In his following period, the Marquis abandoned the medieval influence and, after his staying in Naples, he got the Italian Renaissance one, which was appearing for the first time in Castilla, always full of references to the Greco-Latin literary world, an example of his erudition and his humanist training. His Decires narratives, the Comedieta de Ponza, the dialogue Bías contra Fortuna, the Proverbios, the Infierno de los Enamorados and his Sonetos fechos al itálico modo belonged to this period. He uses references and comparisons with the most important Greco-Latin heroes this kind of compositions in order to represent his own characters, in which he uses the work of Dante, the Italian poet, the author of the Divine Comedy. During all this period, most of the Castilian poets continued using the verse of eight syllables to compose his poems, but the Marquis prefers to start another kind of verse, the verse of twelve syllables (which has very remarked accents in the second, the fifth, the eighth and the eleventh syllables), and also the verse of eleven syllables (influenced by the Italian poets, and with this kind of verse, he is going to build his famous “sonnets”, although this kind of metric verse didn’t acclimatize in Spain until the sixteenth century, after being used by two of our most important Renaissance poets: Juan Boscán and Garcilaso de la Vega). The Carta-Prohemio al Condestable don Pedro de Portugal, one of his most important prose works, considered the first attempt of doing a History of the Spanish Literature, also belongs to this period.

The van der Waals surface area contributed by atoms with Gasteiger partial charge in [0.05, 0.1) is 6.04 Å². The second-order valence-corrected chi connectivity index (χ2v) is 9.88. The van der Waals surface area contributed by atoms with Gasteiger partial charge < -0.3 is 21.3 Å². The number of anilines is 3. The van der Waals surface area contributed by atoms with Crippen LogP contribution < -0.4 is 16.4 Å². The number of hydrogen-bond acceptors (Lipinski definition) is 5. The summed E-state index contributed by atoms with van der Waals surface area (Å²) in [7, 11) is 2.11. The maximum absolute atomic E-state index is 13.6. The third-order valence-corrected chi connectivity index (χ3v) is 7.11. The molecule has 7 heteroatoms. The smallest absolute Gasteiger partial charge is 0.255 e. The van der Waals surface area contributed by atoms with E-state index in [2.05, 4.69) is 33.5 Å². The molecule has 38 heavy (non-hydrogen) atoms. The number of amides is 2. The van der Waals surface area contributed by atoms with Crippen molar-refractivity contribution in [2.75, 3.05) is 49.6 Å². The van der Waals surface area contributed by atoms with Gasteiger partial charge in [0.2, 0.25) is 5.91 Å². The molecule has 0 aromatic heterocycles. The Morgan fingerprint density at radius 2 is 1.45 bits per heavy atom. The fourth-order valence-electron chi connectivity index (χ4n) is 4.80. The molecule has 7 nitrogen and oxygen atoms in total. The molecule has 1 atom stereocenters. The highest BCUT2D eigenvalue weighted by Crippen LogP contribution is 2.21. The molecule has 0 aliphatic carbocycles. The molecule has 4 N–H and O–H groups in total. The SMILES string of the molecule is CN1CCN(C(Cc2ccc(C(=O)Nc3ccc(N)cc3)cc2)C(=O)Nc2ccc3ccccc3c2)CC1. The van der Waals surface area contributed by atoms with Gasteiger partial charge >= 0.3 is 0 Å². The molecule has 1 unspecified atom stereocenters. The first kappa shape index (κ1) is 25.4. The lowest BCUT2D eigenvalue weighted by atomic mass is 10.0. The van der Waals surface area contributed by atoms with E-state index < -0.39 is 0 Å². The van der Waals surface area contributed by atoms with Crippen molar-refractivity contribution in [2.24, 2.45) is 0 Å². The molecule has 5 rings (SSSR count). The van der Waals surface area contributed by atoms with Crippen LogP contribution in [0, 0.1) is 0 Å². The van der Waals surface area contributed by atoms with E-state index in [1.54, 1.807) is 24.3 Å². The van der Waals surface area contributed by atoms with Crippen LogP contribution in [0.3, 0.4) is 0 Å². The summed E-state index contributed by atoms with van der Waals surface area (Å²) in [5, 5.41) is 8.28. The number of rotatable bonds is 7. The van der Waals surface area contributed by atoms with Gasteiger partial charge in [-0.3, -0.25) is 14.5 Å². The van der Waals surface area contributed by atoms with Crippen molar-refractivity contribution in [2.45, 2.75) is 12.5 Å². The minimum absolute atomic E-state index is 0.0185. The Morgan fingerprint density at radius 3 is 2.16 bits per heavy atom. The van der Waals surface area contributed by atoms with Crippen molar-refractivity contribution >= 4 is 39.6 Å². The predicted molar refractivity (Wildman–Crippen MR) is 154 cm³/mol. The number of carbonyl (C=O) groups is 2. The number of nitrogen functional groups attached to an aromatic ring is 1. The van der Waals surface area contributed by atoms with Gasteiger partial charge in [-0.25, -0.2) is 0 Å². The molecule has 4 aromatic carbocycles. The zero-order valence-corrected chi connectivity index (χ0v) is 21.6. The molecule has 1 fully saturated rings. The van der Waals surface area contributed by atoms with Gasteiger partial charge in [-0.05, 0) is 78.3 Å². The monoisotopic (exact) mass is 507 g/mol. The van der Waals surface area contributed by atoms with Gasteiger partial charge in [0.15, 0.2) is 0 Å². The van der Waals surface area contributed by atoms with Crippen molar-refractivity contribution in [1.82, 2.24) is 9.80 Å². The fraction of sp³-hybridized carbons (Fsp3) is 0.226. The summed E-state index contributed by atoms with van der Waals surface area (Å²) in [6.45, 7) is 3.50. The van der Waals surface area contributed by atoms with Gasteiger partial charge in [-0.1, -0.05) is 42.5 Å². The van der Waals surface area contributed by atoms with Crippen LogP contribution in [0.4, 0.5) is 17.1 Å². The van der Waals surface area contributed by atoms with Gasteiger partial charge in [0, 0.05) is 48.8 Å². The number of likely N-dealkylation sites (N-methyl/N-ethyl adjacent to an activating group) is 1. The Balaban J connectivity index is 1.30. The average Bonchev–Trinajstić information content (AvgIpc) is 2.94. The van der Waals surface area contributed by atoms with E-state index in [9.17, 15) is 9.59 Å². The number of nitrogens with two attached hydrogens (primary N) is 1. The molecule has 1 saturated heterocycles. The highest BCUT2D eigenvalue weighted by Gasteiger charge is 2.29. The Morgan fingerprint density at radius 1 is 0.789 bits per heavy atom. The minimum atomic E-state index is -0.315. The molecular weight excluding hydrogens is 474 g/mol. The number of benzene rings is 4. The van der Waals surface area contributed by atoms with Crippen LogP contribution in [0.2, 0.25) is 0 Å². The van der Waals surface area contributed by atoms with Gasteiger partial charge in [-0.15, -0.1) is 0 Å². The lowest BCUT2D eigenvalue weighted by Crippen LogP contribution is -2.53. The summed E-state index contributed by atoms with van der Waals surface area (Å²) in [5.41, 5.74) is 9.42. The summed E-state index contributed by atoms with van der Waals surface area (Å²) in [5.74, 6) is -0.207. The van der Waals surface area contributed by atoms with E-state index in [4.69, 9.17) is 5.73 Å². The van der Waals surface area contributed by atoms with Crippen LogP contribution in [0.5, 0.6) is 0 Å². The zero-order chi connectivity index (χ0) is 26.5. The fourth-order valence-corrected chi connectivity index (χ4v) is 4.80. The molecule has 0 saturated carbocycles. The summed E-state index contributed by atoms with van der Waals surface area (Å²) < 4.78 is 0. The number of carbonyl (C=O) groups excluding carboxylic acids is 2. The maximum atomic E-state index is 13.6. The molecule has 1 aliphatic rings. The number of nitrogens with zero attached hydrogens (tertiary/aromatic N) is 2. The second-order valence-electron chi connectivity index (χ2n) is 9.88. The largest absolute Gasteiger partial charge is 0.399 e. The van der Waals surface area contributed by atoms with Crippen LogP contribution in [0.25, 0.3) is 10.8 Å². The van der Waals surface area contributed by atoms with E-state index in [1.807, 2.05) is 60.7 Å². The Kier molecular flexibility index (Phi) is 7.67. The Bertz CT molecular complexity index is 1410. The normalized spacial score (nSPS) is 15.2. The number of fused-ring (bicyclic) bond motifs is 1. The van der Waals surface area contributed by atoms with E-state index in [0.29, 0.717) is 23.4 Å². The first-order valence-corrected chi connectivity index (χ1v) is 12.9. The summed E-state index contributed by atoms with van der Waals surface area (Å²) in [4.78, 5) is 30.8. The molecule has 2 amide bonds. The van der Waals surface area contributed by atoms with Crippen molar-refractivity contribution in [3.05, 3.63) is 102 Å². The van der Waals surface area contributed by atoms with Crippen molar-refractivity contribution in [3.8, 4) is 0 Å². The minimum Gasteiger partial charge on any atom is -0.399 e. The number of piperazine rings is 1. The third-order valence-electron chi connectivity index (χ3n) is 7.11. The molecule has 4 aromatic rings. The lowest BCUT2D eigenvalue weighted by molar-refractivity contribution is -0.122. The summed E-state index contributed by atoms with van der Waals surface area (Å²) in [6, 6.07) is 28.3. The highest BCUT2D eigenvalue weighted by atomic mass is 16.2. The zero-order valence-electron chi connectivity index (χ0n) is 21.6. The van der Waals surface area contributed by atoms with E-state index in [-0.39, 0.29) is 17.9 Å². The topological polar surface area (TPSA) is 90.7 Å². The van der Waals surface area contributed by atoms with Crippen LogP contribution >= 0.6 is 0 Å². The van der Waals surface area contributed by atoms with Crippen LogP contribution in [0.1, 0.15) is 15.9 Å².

His last period’s compositions always follow the same moral tone, and the Marquis uses his own vital experience to compose them. The Favor de Hércules contra Fortuna (in which the Marquis asks for a Spain released from its monsters and from the “harmful beast” which is devouring it, clearly alluding to don Álvaro de Luna), the Coplas contra don Álvaro de Luna (a non-very-reflexive poem in which the Marquis attacks don Álvaro, now defeated, and in which he analyses don Álvaro’s humble origins, contrasts them with the high power he has exerted and blames on him the ingratitude he has shown to the king; here we can see how the Marquis fights for the aristocracy’s rights) and the Doctrinal de privados (a vigorous and pathetic discourse pronounced by don Álvaro himself, who confesses his mortal sins, that’s why the instructive character of the protégée’s defeat is reinforced) belonged to this final period.

            The last years of his life were spent on writing religious poems (maybe because he could feel his close death), and to this last two years belong the Gozos de Nuestra Señora, the Coplas a Nuestra Señora de Guadalupe and the Canonización de San Vicente Ferrer and fray Pedro de Villacreces. He dies in Guadalajara in 1458 after a life in which he joined several personalities: as a knight, he knew how the life in the Court was being carried out, but he was also a soldier, as he defended the Aragon border and fought against the Moors between Cordoba and Jaen’s borders; as a politic, he also defended his domains legally and his politic intervention made him influence on the king, don Álvaro de Luna or the Infants of Aragon’s decisions; but he always was a prolific writer whose poetic production was extraordinarily varied, always opened to experimentation, but without giving up a reflexive attitude towards the selection and the correction of his own works.